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You post the word '<expletive deleted>' but censor the word 'book'?

Last edited by Hammer; 07/08/03 04:42 PM.

Well. At least I won lunch.
Good philosophy, see good in bad, I like!
Re: $biton $bitoff $log #40257 07/08/03 04:41 PM
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Clubfoot Offline OP
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excellent information, thanks very much guys

Re: $biton $bitoff $log #40258 07/08/03 05:12 PM
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codemastr Offline
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Well honestly, you have a TON of great info there, which is why I was suprised to see you say use $com to use a base 2 log... There is an incredibly simple formula that allows you to take the log of any base.

To take the log2(N) (log base 2 of N) you do log(N)/log(2)

Or more generally logB(N) = log(N)/log(B)

Thats the "change of base" formula, it's very easy to use, and you can easily make an mIRC alias for it:

alias nlog { return $calc($log($1)/$log($2)) } (Note that due to mIRC's methods of rounding, it won't give 100% precise answers. But, anyway,
For Racoons question,

Quote:

So what if I have %x ^ %y = %z, where %x = 2 and %z = 256, how do I solve for %y (8) using $log?

$calc($log(256)/$log(2)) = 8. Or, using the alias I included just $nlog(256,2) As I said, due to mIRC's rounding method it doesn't give you an exact answer, mIRC says it is 8.000001, but if you do that same expression in calc.exe, you get 8.

Re: $biton $bitoff $log #40259 07/08/03 05:39 PM
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Raccoon Offline
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Thanks codemastr, that's actually quite handy.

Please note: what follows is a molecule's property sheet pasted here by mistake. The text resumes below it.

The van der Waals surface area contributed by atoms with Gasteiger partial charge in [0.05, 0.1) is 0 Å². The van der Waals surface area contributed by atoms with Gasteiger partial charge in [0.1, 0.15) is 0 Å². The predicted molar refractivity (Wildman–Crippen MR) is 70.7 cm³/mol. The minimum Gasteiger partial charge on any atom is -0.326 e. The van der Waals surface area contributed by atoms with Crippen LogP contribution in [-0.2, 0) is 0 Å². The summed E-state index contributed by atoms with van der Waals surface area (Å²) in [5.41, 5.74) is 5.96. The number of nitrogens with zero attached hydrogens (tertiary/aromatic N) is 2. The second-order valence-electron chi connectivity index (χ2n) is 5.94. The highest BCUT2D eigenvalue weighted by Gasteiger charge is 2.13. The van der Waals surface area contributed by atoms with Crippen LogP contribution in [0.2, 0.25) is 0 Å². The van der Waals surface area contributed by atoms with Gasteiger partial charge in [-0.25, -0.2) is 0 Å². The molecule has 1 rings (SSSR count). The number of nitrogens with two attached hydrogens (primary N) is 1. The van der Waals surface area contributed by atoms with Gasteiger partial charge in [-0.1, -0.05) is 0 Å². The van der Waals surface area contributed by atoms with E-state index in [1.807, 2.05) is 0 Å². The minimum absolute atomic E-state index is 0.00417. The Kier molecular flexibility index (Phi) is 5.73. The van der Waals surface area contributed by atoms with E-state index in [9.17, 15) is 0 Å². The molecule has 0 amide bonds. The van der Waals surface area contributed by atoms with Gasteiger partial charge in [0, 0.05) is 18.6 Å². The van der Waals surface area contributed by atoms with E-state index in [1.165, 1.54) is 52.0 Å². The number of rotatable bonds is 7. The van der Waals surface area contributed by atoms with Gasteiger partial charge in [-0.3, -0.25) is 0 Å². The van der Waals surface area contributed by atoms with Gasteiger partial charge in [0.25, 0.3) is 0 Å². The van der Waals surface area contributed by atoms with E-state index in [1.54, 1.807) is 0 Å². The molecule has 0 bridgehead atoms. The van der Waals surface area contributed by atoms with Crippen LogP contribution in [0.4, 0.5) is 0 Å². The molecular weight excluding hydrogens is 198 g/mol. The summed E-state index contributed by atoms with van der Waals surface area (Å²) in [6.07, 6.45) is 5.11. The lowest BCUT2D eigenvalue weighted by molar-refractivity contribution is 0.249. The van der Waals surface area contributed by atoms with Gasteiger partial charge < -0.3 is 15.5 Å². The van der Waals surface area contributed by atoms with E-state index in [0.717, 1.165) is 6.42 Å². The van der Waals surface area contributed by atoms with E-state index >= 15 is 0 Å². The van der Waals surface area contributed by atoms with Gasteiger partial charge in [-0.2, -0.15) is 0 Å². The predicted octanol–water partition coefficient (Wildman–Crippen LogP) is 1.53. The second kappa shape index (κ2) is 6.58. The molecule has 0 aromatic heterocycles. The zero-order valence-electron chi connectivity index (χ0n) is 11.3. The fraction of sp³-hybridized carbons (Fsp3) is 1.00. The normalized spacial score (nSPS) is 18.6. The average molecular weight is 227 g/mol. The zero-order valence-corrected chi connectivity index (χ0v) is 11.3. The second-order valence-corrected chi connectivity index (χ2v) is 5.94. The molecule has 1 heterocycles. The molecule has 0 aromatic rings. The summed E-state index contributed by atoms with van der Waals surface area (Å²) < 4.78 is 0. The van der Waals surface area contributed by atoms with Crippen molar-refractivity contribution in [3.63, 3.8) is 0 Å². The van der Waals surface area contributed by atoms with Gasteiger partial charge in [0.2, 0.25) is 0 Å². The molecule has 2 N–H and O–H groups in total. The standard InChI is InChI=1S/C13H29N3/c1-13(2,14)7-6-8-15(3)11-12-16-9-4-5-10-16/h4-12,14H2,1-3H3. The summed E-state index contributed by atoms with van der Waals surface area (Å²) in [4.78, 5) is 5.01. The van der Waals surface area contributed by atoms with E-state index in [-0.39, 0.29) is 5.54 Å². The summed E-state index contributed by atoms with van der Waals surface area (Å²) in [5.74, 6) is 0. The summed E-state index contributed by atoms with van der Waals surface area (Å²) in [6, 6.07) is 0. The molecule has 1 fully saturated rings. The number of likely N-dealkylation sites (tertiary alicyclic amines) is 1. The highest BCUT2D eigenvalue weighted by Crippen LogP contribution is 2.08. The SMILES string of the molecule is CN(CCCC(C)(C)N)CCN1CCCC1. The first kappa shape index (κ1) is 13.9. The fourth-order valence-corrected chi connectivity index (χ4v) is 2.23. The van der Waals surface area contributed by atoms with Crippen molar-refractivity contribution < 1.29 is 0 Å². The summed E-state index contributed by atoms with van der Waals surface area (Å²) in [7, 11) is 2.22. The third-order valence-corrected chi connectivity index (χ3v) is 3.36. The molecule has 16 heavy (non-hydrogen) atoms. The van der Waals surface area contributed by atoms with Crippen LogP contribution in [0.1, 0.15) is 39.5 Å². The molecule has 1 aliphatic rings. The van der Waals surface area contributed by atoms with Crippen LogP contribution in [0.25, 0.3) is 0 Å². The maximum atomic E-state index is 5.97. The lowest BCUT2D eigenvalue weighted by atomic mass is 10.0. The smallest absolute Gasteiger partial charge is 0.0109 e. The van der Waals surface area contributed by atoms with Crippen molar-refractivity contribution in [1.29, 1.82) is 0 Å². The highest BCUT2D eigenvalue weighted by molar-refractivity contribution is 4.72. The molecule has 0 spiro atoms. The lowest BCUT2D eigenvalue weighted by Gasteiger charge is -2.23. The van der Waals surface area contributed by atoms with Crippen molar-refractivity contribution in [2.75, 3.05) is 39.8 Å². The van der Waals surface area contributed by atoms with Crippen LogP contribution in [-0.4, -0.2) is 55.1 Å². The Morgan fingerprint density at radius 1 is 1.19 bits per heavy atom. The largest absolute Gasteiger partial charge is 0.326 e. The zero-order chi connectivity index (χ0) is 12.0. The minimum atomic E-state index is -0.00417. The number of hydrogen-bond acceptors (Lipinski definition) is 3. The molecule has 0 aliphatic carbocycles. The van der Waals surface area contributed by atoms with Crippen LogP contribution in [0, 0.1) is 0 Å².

As for the rounding issue, one can simply $round($calc($log($1)/$log($2)),5) or even less decimal places as desired.

However, it would be nice if Khaled added this function internally, as it does pose a problem when working with even moderately large numbers.


Well. At least I won lunch.
Good philosophy, see good in bad, I like!
Re: $biton $bitoff $log #40260 07/08/03 07:43 PM
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Clubfoot Offline OP
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oh interesting, $chr($bitoff($asc(x),6)) turns a letter into a capital

Re: $biton $bitoff $log #40261 07/08/03 08:03 PM
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KingTomato Offline
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too bad its not failsave on any other character >:\


-KingTomato
Re: $biton $bitoff $log #40262 07/08/03 08:13 PM
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codemastr Offline
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Yeah, imho mIRC needs a way to do more accurate calculations. I wrote a little script that converts a decimal into a fraction, and it works great, so I was testing it out and I tried $dec2frac(.0001) And I got 1/9951 as a result. When I first saw it, I thought I had a bug or something, because clearly, 1/9951 is NOT .0001. But, if you go and type $calc(1/9951) you do get .0001 as a result because mIRC has such imprecise rounding. It really makes dealing with any math that requires a lot of accuracy impossible.

Re: $biton $bitoff $log #40263 08/08/03 12:38 AM
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Hammer Offline
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codemastr: The reason I didn't include that formula is because I didn't know that formula. I am no mathematician; in fact, I have never used a logarithm in my life, never having ever found a need for it. The information I posted was from the research I did in order to write the post, not from any first-hand personal acquaintance with the subject itself.

I am certainly glad there are folks around, such as yourself, who understand such things and can clarify any mistakes I make. laugh


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Re: $biton $bitoff $log #40264 08/08/03 12:41 AM
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codemastr Offline
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Heh, never used logarithms? Certainly coulda fooled me! smile